The Redskins, unfortunately, may not even have the funds to compete with others like the Browns or Lions.
Despite an ugly minus-10.3 rating from PFF for last season, Cason would start right away.
And don't forget about the recently hired front office executive, AJ Smith. He was responsible for drafting Cason in the first round back in 2008.
At 6'1", 192 pounds, Cason has good size for the position and he's an able tackler. He'll turn 27 in July.
The re-signing of restricted free agent Logan Paulsen was an important move for the Redskins moving forward, but the tight end position isn't shored up yet.
If the Redskins can't get something done with Fred Davis (coming off an Achilles injury) and his camp, the team will have to look elsewhere.
Personally, I hope Travis Kelce is a huge blip on the team's draft radar.
But if you're looking to grab a heady veteran who brings versatility to an offense, Texans tight end James Casey makes a lot of sense.
Like Cason, however, Casey will be a player who's courted by more than a handful of teams, and the money may not be there in order to land him in Washington.
Casey started nine of the 16 games he played in last season, hauling in 34 catches for 330 yards and three scores. He'll be 29 in September.
Kyle Arrington is another corner whose local ties could add some flavor to the decision-making process.
Although Jeff Howe of the Boston Herald notes Arrington would like to remain in New England, if he had the slightest desire to come home for a reasonable price he'd be a steal for the Redskins this offseason.
PFF ranked Arrington as the 44th-best corner last season in 844 snaps played. Front offices will get bigger eyes, however, over Arrington's impressive seven interceptions in 2011.
Set to turn 27 in August, Arrington would be a nice addition to the Washington secondary.
The talks between the Redskins and Fred Davis aren't a forgotten memory by any means, but exploring the tight end position as a precaution is a wise move by the club.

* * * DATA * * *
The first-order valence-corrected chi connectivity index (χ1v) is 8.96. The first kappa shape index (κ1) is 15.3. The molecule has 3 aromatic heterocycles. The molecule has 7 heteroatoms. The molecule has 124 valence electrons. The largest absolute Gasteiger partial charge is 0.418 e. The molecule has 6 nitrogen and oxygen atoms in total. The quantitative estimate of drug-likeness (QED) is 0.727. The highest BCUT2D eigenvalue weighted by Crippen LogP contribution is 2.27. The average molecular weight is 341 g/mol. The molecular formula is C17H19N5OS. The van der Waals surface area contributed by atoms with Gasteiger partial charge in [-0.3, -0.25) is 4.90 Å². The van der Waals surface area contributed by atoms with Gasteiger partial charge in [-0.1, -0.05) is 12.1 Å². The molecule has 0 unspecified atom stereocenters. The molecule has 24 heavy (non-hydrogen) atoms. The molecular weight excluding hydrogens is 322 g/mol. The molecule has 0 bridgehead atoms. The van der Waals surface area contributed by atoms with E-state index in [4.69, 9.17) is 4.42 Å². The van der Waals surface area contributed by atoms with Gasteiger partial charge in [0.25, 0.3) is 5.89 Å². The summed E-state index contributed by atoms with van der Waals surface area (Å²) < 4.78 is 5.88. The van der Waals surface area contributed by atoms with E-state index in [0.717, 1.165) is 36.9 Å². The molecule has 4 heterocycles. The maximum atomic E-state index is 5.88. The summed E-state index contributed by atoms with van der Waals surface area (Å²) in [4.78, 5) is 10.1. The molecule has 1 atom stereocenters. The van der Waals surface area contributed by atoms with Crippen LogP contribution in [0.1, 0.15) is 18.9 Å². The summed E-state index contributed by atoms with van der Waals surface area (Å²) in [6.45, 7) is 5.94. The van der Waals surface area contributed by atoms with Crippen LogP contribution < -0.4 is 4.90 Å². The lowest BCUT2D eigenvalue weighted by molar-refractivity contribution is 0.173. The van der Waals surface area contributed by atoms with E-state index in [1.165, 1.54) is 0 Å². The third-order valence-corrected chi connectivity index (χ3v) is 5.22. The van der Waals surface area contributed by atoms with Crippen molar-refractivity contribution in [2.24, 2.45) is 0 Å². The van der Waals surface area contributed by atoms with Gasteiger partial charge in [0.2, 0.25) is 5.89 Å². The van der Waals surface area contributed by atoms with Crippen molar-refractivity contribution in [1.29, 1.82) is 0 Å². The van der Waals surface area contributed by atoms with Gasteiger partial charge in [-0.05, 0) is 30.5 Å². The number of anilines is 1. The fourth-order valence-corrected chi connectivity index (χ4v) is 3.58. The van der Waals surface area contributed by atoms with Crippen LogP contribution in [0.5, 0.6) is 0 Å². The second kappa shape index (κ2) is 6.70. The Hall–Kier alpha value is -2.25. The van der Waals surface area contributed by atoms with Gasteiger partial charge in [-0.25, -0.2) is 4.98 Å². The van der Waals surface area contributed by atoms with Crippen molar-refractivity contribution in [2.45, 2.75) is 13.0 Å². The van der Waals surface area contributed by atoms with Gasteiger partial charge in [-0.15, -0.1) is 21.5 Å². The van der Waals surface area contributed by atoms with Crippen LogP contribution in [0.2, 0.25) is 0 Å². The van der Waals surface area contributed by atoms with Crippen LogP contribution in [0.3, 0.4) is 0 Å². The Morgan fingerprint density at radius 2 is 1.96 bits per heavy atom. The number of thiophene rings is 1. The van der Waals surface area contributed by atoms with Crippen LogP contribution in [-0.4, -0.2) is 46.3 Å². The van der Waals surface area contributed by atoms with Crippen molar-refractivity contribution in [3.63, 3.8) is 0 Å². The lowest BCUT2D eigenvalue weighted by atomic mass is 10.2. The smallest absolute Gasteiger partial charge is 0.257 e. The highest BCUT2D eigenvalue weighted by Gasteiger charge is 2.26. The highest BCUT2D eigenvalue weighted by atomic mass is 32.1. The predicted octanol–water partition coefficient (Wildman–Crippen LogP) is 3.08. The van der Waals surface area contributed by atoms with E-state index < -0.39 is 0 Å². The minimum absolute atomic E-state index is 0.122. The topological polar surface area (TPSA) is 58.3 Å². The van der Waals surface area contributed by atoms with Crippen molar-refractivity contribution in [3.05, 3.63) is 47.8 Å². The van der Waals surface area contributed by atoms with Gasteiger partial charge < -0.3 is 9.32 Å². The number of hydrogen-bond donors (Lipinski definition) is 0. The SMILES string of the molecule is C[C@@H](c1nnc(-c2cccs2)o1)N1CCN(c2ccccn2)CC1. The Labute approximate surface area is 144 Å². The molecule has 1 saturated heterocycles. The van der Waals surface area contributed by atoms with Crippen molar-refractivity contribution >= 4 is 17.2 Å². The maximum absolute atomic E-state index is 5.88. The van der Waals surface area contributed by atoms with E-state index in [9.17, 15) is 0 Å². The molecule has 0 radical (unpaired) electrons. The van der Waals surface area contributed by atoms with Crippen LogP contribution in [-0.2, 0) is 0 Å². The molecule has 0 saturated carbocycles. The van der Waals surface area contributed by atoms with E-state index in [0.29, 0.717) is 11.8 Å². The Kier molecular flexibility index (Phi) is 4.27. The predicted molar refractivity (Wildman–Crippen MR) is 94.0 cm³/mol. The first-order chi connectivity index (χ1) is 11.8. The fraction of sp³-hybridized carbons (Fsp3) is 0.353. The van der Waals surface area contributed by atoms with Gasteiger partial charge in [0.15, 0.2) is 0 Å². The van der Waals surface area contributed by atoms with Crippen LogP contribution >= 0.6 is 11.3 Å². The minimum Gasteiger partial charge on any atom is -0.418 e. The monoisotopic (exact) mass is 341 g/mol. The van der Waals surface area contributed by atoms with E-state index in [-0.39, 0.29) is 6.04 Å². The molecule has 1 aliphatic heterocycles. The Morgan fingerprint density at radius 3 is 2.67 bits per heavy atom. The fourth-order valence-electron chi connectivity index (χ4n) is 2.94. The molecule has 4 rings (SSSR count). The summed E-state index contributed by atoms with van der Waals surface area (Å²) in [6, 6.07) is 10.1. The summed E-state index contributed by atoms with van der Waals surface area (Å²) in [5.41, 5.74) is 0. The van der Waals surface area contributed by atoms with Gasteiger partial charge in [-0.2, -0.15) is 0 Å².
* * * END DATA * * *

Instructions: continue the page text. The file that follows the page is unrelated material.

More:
Myers, who will turn 28 in September, blew up in Oakland last season with 79 catches for 806 yards and four touchdowns.
Despite not possessing the explosiveness of Davis, Myers fits the bill as a sizable (6'3", 256 lbs) pass-catcher with good route-running experience.
I'm not sure whether or not it depends on the future of Davis in Washington, but I'd keep an eye on Myers as the period progresses.
After talking to some Tampa Bay football nerds over the weekend, I've heard a lot about the inconsistencies in E.J. Biggers' game. But for two primary reasons, I'd be willing to bet he's on Washington's radar.
For obvious starters, the secondary needs help. Perhaps Biggers isn't a starter, but he's a guy that can come in and cover on obvious passing downs.
Secondly, Biggers was drafted by Tampa Bay in the final round of the 2009 draft. In 2009, Raheem Morris was the head coach of the Buccaneers. Biggers is a Morris guy.
If Morris has good things to say about Biggers, then the soon-to-be 26-year-old corner could join the Redskins for a reasonable price.
This is a long shot for the Redskins. Not only would safety Chris Clemons probably demand too much money, but he's also in extensive discussions with the Miami Dolphins, according to Adam H. Beasley of the Miami Herald.
If things were to fall through with the Dolphins though, the Redskins have to at least see what they're working with.
Clemons will turn 28 in September and he's coming off a good season in Miami, playing well in pass coverage, according to PFF.
I'm very much on board for the Redskins drafting a safety with their first pick in the second round. But that doesn't necessarily mean the front office is predicting the availability of a guy like Jonathan Cyprien the same way I am.